After Indian independence, they formed the backbone of the Indian and Pakistani armies and defended against the Kashmir attack or were a part of it. Virtually all of them, except those who died in WWII or in the course of their career, rose to very high ranks. Cariappa, Rajendrasinhji, and Ayub Khan became C-in-C; Shrinagesh, Thimayya, Chaudhuri, and Kumaramanglam became Chiefs of the army staff. Ayub Khan became President of Pakistan after staging a military coup while serving as the C-in-C of Pakistan. Nathu Singh Rathore, Kulwant Singh, SPP Thorat, Sant Singh, and LP (Bogey) Sen retired as army commanders. Dewan Misri Chand retired prematurely as GOC of Bihar, Bengal, and Orissa. Harkirat Singh became the first Indian Director of the Corps of Electrical and Mechanical Engineers, and later, Engineer-in-Chief, Corps of Engineers -- the only person to have ever commanded two technical arms; Kumar Kochar became Quarter-Master General (QMG). Ajit Singh Guraya -- whose grandfather, Sepoy Narain Singh Guraya of Haripur, was martyred at the famous Battle of Saragarhi, for which Narain Singh was posthumously awarded the Indian Order of Merit -- became Director General of Assam Rifles.

Eight accepted unitsEdit

The eight units selected were:[3][4]

Notable KCIOsEdit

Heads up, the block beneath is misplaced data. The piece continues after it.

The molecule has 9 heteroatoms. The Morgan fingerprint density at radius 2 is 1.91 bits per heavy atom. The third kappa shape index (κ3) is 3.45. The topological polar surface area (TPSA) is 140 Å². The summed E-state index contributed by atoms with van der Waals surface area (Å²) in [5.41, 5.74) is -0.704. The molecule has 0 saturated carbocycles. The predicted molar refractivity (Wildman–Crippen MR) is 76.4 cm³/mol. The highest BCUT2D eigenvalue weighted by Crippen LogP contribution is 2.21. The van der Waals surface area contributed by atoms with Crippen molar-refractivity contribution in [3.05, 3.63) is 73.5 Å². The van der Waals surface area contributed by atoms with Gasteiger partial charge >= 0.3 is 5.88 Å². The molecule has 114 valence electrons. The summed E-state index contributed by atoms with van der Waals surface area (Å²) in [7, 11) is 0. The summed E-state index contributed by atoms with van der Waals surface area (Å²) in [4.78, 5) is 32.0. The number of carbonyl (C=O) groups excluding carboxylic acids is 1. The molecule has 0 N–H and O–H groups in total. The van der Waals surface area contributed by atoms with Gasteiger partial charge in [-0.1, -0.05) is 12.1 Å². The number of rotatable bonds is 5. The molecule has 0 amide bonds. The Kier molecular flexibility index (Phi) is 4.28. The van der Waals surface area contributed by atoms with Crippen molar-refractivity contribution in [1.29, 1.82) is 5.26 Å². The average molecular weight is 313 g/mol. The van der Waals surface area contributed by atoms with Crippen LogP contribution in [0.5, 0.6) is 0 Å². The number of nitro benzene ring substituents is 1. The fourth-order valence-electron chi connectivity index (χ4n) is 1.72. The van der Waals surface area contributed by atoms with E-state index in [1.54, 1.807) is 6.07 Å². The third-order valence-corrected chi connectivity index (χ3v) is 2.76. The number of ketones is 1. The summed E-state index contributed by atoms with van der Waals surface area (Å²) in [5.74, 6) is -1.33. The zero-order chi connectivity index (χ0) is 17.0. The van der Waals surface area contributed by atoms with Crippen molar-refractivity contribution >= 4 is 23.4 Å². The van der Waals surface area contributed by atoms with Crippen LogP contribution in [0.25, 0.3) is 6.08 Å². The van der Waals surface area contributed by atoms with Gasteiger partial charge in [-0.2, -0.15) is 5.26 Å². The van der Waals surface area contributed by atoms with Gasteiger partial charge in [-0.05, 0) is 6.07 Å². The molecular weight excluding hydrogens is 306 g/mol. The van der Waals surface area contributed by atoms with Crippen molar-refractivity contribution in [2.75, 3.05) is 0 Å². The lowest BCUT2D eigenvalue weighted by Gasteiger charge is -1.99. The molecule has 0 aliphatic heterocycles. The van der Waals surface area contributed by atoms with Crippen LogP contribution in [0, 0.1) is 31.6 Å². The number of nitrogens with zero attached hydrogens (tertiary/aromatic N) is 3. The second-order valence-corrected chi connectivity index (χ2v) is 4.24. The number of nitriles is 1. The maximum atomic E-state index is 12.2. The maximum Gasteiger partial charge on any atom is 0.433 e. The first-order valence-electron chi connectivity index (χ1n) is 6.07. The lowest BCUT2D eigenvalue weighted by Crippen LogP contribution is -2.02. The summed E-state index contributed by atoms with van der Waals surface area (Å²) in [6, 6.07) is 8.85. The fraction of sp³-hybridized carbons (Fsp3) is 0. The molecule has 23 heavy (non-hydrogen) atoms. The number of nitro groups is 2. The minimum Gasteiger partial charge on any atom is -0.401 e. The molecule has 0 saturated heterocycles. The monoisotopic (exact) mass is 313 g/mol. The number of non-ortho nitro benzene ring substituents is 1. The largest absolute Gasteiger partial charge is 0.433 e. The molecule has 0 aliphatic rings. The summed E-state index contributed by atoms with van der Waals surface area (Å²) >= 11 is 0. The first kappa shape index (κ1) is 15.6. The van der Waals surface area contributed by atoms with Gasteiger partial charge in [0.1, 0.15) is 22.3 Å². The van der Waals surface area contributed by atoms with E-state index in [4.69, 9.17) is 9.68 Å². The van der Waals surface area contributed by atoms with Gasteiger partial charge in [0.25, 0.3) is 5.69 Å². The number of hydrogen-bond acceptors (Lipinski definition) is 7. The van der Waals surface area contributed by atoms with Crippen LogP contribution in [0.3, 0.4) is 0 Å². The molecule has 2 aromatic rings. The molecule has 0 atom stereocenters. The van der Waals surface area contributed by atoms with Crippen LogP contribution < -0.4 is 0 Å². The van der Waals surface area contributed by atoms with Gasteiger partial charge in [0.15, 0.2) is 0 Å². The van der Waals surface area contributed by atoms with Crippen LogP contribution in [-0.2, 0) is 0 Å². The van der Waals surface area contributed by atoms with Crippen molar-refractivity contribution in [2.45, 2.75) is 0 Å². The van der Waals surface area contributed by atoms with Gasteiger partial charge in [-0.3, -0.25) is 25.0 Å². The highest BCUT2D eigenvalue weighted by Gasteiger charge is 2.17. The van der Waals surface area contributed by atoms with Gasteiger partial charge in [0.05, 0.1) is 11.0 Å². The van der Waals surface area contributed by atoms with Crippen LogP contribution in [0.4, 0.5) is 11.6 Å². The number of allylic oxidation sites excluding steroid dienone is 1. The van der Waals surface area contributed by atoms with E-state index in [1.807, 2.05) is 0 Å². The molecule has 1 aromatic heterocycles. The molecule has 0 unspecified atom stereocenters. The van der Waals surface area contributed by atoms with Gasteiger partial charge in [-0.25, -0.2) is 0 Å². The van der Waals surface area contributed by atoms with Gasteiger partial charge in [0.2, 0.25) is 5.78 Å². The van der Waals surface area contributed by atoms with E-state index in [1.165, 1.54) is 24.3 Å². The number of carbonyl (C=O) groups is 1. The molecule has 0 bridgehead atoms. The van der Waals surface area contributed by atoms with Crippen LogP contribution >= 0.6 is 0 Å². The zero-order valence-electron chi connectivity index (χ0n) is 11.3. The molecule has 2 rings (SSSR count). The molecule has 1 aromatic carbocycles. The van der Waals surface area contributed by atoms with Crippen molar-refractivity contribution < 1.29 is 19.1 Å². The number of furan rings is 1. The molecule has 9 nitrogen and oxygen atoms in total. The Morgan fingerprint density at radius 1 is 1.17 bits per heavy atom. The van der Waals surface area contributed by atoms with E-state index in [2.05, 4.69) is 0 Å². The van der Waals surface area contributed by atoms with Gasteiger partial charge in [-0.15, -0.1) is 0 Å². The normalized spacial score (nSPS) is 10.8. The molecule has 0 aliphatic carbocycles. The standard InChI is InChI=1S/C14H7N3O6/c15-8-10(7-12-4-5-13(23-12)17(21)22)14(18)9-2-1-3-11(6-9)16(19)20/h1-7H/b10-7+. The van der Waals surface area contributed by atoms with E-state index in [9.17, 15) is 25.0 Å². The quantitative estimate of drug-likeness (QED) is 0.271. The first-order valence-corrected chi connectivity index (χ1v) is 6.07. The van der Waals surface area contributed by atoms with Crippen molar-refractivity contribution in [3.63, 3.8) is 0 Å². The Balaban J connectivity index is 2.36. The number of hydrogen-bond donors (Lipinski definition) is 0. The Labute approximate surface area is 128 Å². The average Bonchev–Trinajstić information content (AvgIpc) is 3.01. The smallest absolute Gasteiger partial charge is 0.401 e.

The first batch of KCIOs included: Commander-in-Chief Tripura Forces Col. Rana Jodha Jung Bahadur Rana, Amar Singh, Maj. Gen. Ajit Rudra, K.A.D Naoroji (grandson of Dadabhai Naoroji), Field Marshal K.M. Cariappa and C.B. Ponnappa.[5]

Many officers who later held high rank in the post-independence Indian Army and Pakistan Army began their careers as KCIOs. Maj. Gen. Dinkarrao Appasaheb Surve, Field Marshal K.M. Cariappa, Hanmantrao Mohite, Gen Rajendrasinhji, Lt. Gen. Thakur Nathu Singh, Gen Shrinagesh, Lt. Gen. Sant Singh, Gen. K.S. Thimayya, Lt. Gen. S.P.P. Thorat, Lt. Gen. B.M. Kaul, Maj. Gen. Ishfakul Majid, Maj. Gen. Ajit Singh Guraya, and Field Marshal Ayub Khan were a few of the Sandhurst-trained officers. Maj. Gen. Dewan Misri Chand was the first Indian army aviator and won the Viceroy's Cup Air Race in 1934, being the first Indian to do so; the Government of India issued a postage stamp in his honor.